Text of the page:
The national news about the state of commercial real estate really could not be much worse. I've heard it described as the "first or second inning of a long game", meaning that the decline in prices and activity is only going to get worse over the next couple of years. Financing is probably the biggest issue; many people are on loans referred to as "extend and pretend", meaning that they are not loans that would be made today. Owners are paying fees to keep those loans in place, in the hopes that they can make it through this period with bank financing in place. Some cities have lots of foreclosures. Others have lots of empty space--Phoenix alone has 80 million square feet of empty space.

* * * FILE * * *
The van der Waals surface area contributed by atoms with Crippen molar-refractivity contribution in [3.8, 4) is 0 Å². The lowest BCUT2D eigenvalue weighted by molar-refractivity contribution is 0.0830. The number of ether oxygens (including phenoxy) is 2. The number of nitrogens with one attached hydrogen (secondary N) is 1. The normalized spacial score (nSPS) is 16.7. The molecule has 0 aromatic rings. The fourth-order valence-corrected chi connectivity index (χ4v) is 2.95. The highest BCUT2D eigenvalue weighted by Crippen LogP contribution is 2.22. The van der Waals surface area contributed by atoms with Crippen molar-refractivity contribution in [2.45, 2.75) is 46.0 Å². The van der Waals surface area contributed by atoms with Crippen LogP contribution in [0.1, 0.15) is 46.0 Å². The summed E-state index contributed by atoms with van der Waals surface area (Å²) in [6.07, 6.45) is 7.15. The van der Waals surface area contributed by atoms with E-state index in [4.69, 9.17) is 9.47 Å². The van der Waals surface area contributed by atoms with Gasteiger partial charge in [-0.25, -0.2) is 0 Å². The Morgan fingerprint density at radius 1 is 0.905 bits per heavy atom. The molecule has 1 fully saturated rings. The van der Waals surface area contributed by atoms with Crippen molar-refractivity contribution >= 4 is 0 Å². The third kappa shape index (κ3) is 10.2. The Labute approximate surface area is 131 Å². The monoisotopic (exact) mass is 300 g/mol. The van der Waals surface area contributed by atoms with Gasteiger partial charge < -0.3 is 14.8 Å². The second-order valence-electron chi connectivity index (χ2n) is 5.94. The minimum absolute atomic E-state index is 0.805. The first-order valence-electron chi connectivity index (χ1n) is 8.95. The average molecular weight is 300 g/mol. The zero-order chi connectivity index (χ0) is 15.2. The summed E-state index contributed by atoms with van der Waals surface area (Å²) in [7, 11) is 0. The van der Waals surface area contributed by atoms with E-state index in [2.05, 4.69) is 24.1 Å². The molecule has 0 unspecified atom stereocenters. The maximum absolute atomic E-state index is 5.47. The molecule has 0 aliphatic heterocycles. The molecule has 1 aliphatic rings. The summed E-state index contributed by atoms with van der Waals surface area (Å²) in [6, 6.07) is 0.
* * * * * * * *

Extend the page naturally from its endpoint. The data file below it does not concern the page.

Surprisingly, however, what we're seeing in our two offices, in North Haven and in Rocky Hill, is an increase in calls and potential clients. Our listings have more showings than they've had in a long time. Our ads are bringing in inquiries. Agents are busier.
This doesn't translate right away into sales and leases, and certainly not into commissions. We have two very large transactions where the deals are done, but we have not been paid, or paid in full. There are lots of other incidences of agreements in the pipeline, but not signed. It's very common for a tenant or buyer to find exactly the space they want, yet not make up their minds to pull the trigger. Other deals fall through on financing snags, so the picture is not all rosy.
Even still, there are some types of property that we could sell much more of, if we had the inventory. That includes first and foremost small free-standing buildings of 6 to 12,000 square feet. We have one such listing that just went under contract after a furious bidding war, and will sell for over the asking price. There is also significant interest in medical space. Doctors, and it seems most other professions, all want to own rather than rent. So we're hopeful about 2010, and that seemed highly unlikely even a couple of months ago.